As I noted in a previous post about Lisa Feldman Barrett's book, How Emotions Are Made: The Secret Life of the Brain, I'm enjoying the book more now that I'm past the introductory chapters.
One reason is that Barrett doesn't just describe how emotions are made. She embeds that description in larger issues. For example, her "Emotions As Social Reality" chapter starts off with the classic question, If a tree falls in the forest and no one is present to hear it, does it make a sound?
Even though I should know better, when I ponder this question my first intuitive reaction is to visualize a big tree falling in a forest with no one around, and it sure does make a sound.
But that's my imagination talking, not reality. Meaning, I forget that the question says no one is present to hear it, and that includes me -- even though I'm just visualizing the tree falling, not experiencing it in physical reality.
It's easy to make this sort of mistake. After all, for each of us, the only way we know anything about the world and our surrounding universe is through the human brain. So for us, reality basically is synonymous with "how we experience reality."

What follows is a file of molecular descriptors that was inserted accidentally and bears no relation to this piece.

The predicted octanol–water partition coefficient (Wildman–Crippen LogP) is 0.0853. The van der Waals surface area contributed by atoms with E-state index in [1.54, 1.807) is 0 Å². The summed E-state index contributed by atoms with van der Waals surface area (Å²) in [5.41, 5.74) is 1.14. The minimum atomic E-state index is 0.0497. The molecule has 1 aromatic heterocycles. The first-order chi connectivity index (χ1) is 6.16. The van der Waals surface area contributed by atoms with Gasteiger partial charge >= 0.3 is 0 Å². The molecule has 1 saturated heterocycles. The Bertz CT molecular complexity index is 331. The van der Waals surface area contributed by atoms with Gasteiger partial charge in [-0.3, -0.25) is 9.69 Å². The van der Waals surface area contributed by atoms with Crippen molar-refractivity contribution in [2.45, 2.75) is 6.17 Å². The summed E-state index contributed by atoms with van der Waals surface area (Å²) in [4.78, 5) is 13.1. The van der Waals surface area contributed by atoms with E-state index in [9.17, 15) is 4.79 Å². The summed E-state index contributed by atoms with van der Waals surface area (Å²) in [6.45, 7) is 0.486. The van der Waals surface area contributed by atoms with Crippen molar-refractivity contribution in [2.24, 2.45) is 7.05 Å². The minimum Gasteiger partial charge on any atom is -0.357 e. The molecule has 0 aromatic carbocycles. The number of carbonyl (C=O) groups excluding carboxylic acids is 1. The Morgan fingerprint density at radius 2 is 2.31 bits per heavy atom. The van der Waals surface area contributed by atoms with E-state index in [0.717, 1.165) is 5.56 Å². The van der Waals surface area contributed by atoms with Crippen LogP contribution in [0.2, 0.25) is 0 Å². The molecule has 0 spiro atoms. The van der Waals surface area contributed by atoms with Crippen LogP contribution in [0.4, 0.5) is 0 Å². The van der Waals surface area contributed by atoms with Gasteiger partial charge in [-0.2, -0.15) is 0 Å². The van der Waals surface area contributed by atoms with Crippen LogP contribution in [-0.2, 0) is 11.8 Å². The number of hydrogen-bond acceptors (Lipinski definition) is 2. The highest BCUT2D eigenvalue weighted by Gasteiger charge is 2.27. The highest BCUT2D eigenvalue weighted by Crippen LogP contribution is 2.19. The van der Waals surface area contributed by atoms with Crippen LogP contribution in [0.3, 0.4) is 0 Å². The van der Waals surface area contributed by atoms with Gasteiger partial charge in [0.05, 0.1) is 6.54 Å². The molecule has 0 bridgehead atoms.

This is true even on the cosmic level, though scientists likely are less prone to this thinking error.
I wonder, how would the universe appear if there was no consciousness in it? I wrote about this back in 2007 in Consider a cosmos with no consciousness.
I try to imagine a cosmos with no consciousness. No human awareness. No animal awareness. No plant awareness. No alien life form awareness. No angelic awareness. No awareness of any kind. None at all.
(Note: I consider “consciousness” and “awareness” to be terms pointing to the same mysterious phenomenon, as this Wikipedia article implies).
Now, this is where the thought experiment should end, because it’s already failed. For I’m aware. And awareness, or consciousness, obviously can’t envision a cosmos with no awareness, for the same reason I can’t picture what the world would be like without me in it.